Researchers have found that methylnaltrexone, a peripherally acting µ-opioid receptor antagonist, may offer an effective solution to relieving patients' opioid-induced constipation with minimal side effects.

"Opioid-induced constipation (OIC) occurs in as many as 80% of patients treated with opioids, frequently leading to patients reducing their dose or stopping pain treatment altogether, which impacts their quality of life and keeps them experiencing pain," said researcher Neel Mehta, MD, in an email to Pharmacy Times®.

The research, presented in a poster at the 2019 PAINWeek conference, suggests that methylnaltrexone can effectively relieve constipation quickly and effectively without negatively impacting the effect of opioid pain relief. The major adverse effects of the drug were found to be more related to the fact that the patients were having their first bowel movement in a significant amount of time, rather than an effect of the drug itself.

The study utilized pooled data from 2 randomized, double-blind, placebo-controlled clinical trials that evaluated the safety and efficacy of subcutaneous or oral methylnaltrexone. One of the unique aspects of methylnaltrexone is that it's currently the only treatment available in both pill and injection form, Mehta said.

Patients in the subcutaneous study were randomized 1:1:1 to receive either 12 mg once daily, 12 mg every other day, or a placebo for 4 weeks, then as needed for an additional 8 weeks. Patients in the oral methylnaltrexone study were randomized 1:1:1:1 to receive 150 mg, 300 mg, 450 mg, or placebo once daily for 4 weeks, then as needed for an additional 8 weeks.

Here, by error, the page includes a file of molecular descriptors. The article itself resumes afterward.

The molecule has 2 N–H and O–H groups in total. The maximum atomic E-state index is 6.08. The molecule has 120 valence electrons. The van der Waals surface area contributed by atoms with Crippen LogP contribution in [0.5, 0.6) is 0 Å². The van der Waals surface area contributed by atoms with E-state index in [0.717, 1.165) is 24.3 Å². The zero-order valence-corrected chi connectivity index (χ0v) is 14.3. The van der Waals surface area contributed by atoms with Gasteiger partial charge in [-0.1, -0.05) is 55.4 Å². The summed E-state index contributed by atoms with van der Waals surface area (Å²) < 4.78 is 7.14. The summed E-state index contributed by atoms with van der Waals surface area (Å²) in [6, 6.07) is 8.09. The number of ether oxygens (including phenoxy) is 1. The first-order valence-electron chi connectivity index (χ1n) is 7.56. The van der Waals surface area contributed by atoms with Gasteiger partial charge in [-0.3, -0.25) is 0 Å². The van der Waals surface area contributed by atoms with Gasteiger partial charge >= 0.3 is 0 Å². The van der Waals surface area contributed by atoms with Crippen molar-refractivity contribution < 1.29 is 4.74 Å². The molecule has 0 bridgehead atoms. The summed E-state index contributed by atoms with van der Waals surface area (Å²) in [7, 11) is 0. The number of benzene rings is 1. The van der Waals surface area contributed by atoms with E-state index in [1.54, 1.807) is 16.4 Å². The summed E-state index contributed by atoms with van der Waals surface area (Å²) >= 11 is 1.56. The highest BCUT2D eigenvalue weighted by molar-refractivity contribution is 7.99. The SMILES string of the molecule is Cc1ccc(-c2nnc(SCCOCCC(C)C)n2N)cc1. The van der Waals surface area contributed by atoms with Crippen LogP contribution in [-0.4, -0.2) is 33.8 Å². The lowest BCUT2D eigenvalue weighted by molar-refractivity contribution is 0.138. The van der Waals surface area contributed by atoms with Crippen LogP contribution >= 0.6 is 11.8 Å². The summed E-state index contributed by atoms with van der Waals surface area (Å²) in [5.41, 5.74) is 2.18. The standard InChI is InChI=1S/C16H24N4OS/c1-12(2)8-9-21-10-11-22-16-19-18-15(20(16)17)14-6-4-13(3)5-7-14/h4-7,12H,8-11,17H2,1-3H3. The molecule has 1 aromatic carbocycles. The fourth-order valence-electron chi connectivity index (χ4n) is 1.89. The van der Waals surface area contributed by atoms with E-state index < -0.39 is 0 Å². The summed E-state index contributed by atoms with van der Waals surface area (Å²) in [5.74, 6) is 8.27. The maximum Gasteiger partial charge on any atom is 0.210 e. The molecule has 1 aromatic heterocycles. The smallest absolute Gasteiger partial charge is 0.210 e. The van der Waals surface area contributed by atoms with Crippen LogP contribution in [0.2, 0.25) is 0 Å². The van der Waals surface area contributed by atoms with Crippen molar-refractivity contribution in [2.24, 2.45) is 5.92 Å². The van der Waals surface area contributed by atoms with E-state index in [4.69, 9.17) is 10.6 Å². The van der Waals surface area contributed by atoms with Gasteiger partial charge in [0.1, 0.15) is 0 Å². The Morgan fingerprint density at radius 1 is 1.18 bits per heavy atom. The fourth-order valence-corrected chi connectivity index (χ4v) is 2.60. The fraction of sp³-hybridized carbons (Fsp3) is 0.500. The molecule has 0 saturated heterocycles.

Both forms of the drug were effective, but the subcutaneous form was quicker to relieve patients' symptoms.

"However," Mehta added, "in the real world, patients generally prefer the oral formulation and the subcutaneous use is more popular in hospital usage when relief needs to be quicker."

Abdominal pain was the most commonly reported adverse event on treatment day 1 among patients who received methylnaltrexone or the placebo. On day 2, the frequency of abdominal pain had decreased among patients receiving methylnaltrexone, but remained the same among patients receiving the placebo.

The 5 most common adverse effects after abdominal pain included nausea, diarrhea, vomiting, urinary tract infection, and upper respiratory tract infection.

Mehta added that another unique aspect of methylnaltrexone is its lack of drug-drug interactions due to its chemical structure. This is especially important for the elderly patient population, Mehta said, because they are frequently on multiple medications.

The researchers were able to conclude that early-onset adverse effects experienced with methylnaltrexone treatment, and especially gastrointestinal adverse effects, were largely attributable to the patients' laxation after a long period of constipation. Treatment with the drug was also shown to relieve opioid-induced constipation without inducing withdrawal symptoms or compromising pain relief.

Constipation is a common and impactful side effect of opioid use, but Mehta said they're hopeful that pharmacists and physicians can begin to implement use of methylnaltrexone now that it has been found to be well-tolerated and effective.

References
  1. Mehta J, Slatkin NE, Stambler N, Israel RJ. Attrition of methylnaltrexone treatment-emergent adverse events in patients with chronic noncancer pain and opioid-induced constipation. Poster presented at: 2019 PAINWeek (Abstr 142-143). Sept. 3-7, 2019. Las Vegas, Nevada.